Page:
Repeatedly people who have read my little book of testimonies to God’s faithfulness in hearing and answering the cry of a mother when in need of help (How I Know God Answers Prayer), have asked me the question: “Has God continued to answer?” The best answer to this, I believe, will be to give a few stories in which the facts speak for themselves.
Financial Help in Time of Need
One winter, when in Toronto, Canada, with the children (Mr. Goforth was in China), I was finding it very hard to make ends meet. About the middle of December, one of my sons came to me and said, “Mother, just look at this, my best suit. The pants are above the ankles, and look at my sleeves – inches above my wrists! I have just been made secretary of the ______ Club of the university. How can I face these men, many of them important leaders? I’m the worst dressed man in the university.”
As I looked at the dear boy, I realized something of his humiliation at being forced to go about in such a suit, not only long outgrown but badly worn. I said, “My boy, there is no doubt it is a case of need. Let us stand on your father’s great promise, ‘My God shall supply all your need according to His riches in glory by Christ Jesus’ (Phil. 4:19). I have not the money. But I believe God will give the money for a suit if we trust Him.”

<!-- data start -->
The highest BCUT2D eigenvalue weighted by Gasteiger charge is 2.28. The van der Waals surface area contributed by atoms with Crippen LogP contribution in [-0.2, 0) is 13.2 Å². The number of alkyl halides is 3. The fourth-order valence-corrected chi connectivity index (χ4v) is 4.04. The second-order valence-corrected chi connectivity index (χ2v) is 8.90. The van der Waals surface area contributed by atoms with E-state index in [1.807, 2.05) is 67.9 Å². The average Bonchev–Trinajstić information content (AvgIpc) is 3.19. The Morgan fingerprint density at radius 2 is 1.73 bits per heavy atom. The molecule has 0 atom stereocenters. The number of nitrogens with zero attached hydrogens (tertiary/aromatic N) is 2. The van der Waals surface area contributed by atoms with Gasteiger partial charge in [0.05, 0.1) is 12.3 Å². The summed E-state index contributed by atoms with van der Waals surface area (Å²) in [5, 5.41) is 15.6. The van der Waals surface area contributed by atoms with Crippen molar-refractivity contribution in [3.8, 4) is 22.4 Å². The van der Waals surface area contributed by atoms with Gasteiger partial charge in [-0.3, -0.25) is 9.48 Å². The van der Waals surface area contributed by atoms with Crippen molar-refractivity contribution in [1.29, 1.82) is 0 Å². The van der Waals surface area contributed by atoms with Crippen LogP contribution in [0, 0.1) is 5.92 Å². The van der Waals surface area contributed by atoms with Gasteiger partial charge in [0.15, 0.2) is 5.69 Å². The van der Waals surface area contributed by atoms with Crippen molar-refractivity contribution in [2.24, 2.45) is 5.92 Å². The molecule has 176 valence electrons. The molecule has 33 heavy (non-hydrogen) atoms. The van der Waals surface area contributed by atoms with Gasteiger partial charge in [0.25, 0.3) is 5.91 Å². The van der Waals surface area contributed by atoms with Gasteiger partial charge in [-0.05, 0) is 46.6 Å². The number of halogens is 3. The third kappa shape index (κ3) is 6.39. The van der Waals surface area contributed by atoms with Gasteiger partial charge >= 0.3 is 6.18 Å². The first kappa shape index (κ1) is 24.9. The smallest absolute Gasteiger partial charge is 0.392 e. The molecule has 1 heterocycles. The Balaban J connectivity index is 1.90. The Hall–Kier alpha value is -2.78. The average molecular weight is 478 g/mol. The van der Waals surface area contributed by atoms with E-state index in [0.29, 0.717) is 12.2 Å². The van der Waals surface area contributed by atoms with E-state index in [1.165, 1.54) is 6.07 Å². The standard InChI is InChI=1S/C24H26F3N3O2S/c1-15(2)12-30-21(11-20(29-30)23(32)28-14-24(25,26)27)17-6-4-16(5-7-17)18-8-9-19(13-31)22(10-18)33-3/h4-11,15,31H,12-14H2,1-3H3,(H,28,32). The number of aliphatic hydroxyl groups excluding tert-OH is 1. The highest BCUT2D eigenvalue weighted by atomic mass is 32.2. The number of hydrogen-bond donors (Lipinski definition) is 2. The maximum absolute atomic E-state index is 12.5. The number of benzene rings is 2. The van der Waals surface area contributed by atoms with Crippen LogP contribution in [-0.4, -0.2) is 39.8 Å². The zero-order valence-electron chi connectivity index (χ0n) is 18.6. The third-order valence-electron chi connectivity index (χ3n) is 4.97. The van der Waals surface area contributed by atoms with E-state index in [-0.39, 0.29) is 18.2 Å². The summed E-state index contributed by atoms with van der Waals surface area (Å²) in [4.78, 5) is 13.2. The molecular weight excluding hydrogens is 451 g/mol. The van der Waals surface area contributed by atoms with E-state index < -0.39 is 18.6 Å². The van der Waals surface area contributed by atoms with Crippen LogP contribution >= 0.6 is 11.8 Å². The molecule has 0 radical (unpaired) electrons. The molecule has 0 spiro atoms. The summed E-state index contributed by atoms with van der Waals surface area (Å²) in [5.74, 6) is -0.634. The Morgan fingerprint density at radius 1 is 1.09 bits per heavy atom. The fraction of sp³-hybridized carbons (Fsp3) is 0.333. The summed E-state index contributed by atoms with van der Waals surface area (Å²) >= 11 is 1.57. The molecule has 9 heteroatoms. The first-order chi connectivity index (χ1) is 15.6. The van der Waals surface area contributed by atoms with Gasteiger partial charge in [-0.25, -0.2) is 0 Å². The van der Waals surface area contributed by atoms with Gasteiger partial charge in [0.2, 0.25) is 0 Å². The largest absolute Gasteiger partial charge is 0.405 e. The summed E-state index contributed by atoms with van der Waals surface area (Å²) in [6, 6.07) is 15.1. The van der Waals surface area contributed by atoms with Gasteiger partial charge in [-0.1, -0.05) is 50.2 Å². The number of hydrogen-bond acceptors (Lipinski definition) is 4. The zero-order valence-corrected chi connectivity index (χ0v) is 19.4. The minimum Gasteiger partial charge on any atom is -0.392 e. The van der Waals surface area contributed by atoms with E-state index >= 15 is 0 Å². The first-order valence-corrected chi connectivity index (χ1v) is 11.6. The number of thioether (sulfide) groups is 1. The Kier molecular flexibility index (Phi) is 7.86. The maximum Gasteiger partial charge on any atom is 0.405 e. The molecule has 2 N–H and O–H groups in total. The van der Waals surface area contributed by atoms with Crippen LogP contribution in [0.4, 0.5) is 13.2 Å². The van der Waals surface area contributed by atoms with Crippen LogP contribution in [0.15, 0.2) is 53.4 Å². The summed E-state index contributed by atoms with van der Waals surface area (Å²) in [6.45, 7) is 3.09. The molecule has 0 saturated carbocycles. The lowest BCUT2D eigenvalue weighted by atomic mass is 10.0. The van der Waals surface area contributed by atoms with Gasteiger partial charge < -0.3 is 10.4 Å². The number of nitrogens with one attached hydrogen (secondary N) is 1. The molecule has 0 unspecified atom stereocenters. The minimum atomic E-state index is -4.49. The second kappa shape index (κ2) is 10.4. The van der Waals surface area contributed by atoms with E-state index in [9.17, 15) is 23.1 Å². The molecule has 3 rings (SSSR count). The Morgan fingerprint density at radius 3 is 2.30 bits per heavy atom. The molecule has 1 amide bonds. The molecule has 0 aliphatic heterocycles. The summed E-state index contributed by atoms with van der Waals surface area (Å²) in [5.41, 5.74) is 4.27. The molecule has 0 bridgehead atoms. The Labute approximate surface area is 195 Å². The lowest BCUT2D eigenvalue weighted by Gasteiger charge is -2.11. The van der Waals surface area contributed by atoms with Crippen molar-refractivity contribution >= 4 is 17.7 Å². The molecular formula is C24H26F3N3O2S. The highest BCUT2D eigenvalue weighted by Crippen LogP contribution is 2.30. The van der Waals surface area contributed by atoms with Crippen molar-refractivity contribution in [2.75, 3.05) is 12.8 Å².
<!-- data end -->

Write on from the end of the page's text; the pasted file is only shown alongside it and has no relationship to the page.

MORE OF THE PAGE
He started off to the university saying, “I wish I had your faith.”
That day I went down to look for a suit, though I had no money to buy it. I found a beautiful, blue serge suit, but the price was fifty dollars. The words came, “According to His riches,” and I said in my heart, “God is able to do this also.” I returned home, of course without the suit, but sure that the money would come and I would be able to buy it.
The following day a letter came from a woman in far Wisconsin, USA, whom I had met many years before at a convention. The letter enclosed a check for fifty dollars and read: “I am greatly interested in what you tell me of your children, particularly ______ [naming the boy needing the suit]. Please buy something for him with the enclosed fifty dollars!” How my heart thrilled at this evidence of the Lord’s compassionate understanding! And my boy got his suit!